The Housing Market Epidemic: Rate Lock Syndrome

housing-marketIt is undeniable that interest rates are a huge driver of the housing market.  When looking for a home, one of the first questions a prospective homebuyer asks is: “what are the current interest rates?”  Whether this is effective way to shop or not, interest rates due ultimately influence decisions.  As interest rates have remained at a 30-year low for some time now, it seems that interest rates carry a lot more weight than they did before.  Lower interest rates allow for homebuyers to qualify for larger homes, as it accounts for a smaller portion of the monthly mortgage payment in comparison to that of a higher interest rate.

With the help of historically low rates, homeowners have been able to move into much bigger houses.  Low interest rates equal more houses to afford, much to the delight of homeowners who purchased in the recent years. According to Forbes, 30-year interest rates were over 18 percent in 1981, hitting unbelievable lows at 3.3 percent in late 2012, and now climbing into the mid-four percent range.  As Forbes describes it, “nobody expects rates in the teens again, but rates in the 5 percent and 6 percent range are no longer out of sight.” The housing market is now at a point where so many homeowners have taken advantage of low rates that they are experiencing what Forbes playfully calls, Rate Lock Syndrome.    Rate Lock Syndrome is experienced when homeowners are caught in the most ideal housing situation for them at that time.  They are “locked” in to their housing situation because, unless they don’t mind downsizing for a similar to higher price than they would with the lower rate that they currently have, they won’t be able to move into a larger home.   When interest rates were in the 3 percent range, many homeowners chose a larger home because their interest rate was smaller, thus making their mortgage payments substantially more affordable.  Those who chose a smaller house and monthly payment lesser than they could afford were able to save a significant amount of money.  At this point, these borrowers are not going anywhere, and as rates rise, they are staying in their homes for the long haul.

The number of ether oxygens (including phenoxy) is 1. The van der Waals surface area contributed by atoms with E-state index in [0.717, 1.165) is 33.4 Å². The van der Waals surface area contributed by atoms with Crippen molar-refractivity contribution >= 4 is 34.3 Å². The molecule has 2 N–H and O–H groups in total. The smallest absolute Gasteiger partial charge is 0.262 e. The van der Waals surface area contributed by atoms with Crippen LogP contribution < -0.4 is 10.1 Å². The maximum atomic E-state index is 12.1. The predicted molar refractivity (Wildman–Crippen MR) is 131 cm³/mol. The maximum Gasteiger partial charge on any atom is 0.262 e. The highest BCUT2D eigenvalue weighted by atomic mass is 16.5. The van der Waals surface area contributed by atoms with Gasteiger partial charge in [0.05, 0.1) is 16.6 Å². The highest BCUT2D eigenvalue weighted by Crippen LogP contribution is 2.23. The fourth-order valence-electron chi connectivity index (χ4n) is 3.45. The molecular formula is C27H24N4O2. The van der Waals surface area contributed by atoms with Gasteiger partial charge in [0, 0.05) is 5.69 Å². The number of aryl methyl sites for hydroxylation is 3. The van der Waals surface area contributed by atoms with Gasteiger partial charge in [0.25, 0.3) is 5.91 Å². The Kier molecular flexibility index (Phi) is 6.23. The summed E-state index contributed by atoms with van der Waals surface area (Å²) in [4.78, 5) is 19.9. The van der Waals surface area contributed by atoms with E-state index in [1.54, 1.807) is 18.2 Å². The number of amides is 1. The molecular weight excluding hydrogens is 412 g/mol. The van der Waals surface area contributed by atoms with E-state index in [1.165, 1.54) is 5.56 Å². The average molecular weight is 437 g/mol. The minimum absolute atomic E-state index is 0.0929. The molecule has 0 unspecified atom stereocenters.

Continuously rising rates mean that would-be homebuyers are more discouraged or even disqualified from homeownership.  So many refinanced during the time of low interest rates as they knew that the low interest rates would not last forever, and as a result, “millions of current homeowners are now locked in at mortgage rates close to or at historic lows.  The refi boom came and went.  Many are staying put, for fear of having to move into a smaller house due to rising interest rates.

Forbes states, “the Mortgage Bankers Association is currently predicting that rates on a 30-year, fixed rate mortgage will rise to 5.1% by mid-2015.  If that happens, then mortgage rate lock will become a pronounced headwind for the housing market, reducing home sales by about 4 percent from current levels even after accounting for positive factors like modestly higher incomes and more households”.  In order to combat this, many financial experts agree that income levels must increase, which seems unlikely at this moment.  Overall, mortgage interest rates are not expected to get as low as they were in 2012 once again.  If people want to become homebuyers, they will have to bite the bullet and accept the rising interest rates.  The low interest rate party is officially over.

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